The Brooklyn Nets come into their first-round matchup overcoming the Cleveland Cavaliers. Now, facing the Boston Celtics, what do the Nets have to do to ensure themselves a bid for the second round?
After Kevin Durant and Kyrie Irving combined for 59 points against Irving’s former Cavaliers, they and the Nets will now go on to face a team that found their season’s success after the all-star break, the Celtics.
With potential Defensive Player of the Year candidate Marcus Smart and MVP candidate Jayson Tatum, the Celtics will pose a huge problem for the Nets. The Nets will be facing the league’s top defense, a team that gives up just 43.4% of opponent field goals, and 33.9% behind the arc. Even with the potential of getting 30 from both Durant and Irving, there will have to be much more than the typical star power the Nets rely on to overcome the vigrous Celtic defense.
Smart, a smart (no pun intended) defender, is able to switch and cause offenses to completely rethink their offensive strategy when he’s on the floor. It’s a mind-blowing idea that a 6’4 point guard is able to have that type of impact on a game, but Smart is the ultimate tool to stop Irving if there is any.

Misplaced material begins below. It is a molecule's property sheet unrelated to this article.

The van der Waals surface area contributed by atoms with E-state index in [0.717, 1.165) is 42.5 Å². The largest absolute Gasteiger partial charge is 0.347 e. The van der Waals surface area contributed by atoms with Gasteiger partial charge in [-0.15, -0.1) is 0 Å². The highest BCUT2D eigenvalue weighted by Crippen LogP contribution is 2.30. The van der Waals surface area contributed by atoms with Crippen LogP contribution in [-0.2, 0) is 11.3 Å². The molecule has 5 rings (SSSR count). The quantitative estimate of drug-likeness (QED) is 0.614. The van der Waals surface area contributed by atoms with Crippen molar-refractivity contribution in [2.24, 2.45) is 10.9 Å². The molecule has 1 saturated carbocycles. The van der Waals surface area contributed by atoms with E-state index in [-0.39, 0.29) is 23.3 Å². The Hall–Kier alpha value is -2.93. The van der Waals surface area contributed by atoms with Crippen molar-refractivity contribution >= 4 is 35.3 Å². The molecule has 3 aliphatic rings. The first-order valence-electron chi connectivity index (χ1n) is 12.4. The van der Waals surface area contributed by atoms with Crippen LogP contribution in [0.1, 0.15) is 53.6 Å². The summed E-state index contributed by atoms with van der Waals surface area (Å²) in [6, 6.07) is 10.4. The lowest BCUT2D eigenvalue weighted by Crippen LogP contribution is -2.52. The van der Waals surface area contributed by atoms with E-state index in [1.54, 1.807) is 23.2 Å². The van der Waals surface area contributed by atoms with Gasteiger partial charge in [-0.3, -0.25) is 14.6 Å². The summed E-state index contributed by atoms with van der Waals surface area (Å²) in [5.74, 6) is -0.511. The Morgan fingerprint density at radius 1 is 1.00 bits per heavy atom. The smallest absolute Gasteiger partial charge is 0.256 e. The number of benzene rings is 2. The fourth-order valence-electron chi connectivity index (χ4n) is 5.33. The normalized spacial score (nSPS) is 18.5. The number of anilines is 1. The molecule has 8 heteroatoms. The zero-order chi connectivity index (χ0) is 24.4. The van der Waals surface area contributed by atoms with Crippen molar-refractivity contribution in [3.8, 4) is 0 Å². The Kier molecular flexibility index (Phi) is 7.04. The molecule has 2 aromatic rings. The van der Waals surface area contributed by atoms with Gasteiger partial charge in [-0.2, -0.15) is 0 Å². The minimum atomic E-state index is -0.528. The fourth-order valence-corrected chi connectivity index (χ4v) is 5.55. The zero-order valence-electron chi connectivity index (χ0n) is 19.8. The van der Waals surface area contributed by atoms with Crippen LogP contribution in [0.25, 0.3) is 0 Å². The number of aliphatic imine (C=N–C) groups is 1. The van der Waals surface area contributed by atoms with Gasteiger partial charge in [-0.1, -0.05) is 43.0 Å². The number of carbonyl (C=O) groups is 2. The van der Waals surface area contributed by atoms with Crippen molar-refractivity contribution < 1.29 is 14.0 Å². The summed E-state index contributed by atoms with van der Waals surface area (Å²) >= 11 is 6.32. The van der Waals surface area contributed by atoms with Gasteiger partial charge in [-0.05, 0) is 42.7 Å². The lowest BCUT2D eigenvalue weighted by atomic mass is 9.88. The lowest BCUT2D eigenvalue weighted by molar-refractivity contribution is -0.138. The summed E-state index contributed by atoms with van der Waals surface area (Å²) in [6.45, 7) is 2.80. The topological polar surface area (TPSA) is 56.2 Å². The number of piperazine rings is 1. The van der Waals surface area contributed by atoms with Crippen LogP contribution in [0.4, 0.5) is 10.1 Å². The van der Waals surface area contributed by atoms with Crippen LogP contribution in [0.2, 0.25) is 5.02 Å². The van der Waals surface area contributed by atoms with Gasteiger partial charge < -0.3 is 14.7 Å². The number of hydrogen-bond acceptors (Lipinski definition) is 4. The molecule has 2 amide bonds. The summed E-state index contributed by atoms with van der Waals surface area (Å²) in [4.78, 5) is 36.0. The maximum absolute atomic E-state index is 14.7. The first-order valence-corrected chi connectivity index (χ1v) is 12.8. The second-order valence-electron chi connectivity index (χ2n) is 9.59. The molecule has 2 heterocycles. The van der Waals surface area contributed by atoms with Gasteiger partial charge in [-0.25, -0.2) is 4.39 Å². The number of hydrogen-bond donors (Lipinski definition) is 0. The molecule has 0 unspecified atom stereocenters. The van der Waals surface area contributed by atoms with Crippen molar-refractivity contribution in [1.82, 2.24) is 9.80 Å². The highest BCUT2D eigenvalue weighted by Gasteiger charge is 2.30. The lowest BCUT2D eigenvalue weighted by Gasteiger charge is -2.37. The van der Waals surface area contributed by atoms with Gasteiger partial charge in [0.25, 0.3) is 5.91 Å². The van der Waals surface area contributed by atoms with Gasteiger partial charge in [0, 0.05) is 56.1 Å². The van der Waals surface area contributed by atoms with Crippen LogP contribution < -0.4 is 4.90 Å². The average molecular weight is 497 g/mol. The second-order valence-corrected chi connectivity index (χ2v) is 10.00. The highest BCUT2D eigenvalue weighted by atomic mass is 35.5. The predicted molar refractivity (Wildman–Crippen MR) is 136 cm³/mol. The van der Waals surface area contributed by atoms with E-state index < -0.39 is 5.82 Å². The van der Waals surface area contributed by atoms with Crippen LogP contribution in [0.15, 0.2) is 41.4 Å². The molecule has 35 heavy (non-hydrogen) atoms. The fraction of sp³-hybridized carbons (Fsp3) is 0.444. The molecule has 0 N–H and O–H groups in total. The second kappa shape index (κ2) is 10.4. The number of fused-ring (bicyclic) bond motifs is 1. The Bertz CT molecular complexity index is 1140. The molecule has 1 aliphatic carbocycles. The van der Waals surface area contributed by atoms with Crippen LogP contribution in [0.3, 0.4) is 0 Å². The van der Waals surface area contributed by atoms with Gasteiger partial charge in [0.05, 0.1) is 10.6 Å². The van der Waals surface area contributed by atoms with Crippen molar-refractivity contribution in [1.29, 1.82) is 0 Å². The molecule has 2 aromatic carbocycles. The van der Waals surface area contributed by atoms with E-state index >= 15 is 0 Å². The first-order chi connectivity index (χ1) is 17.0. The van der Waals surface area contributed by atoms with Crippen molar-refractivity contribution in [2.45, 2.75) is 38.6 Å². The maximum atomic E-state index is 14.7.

Meanwhile, even with the injured Robert Williams III, who the Celtics expect to sit out this series, they still have a great presence in the paint with Al Horford, and Daniel Theis (even if Durant sees him as a mismatch).
But Irving and Durant will be able to throw down as many points as possible with the ball in their hands. The question is, can necssary role players like Bruce Brown, Seth Curry, and Goran Dragic create their own offense, or carry off of Durant and Irving, to add points to the board?
With a team identity like the Nets have, which is an offensive one, the team will need to rely on every player on the team to free up space for their two stars and be able to shift some of the load off of them to combat the defensive-minded Celtics.
Also, this isn’t to discredit the potential matchup problems the Nets will have against Tatum and Jaylen Brown. The two are the most lethal wing duo the NBA currently has, on both ends of the court. Without Ben Simmons, the Nets need, and the need is stressed, to find a player that could hinder the offensive impact the two could generate. Could it be Brown? Could Durant trade in some offensive firepower for defensive savvy? Or will it be an all-out, four-quarter shootout every single game between the two teams?
Overall, the Celtics will be a strenuous opponent for the Nets. The biggest question still remains, can the Durant and Irving duo prove to be enough for a second round series?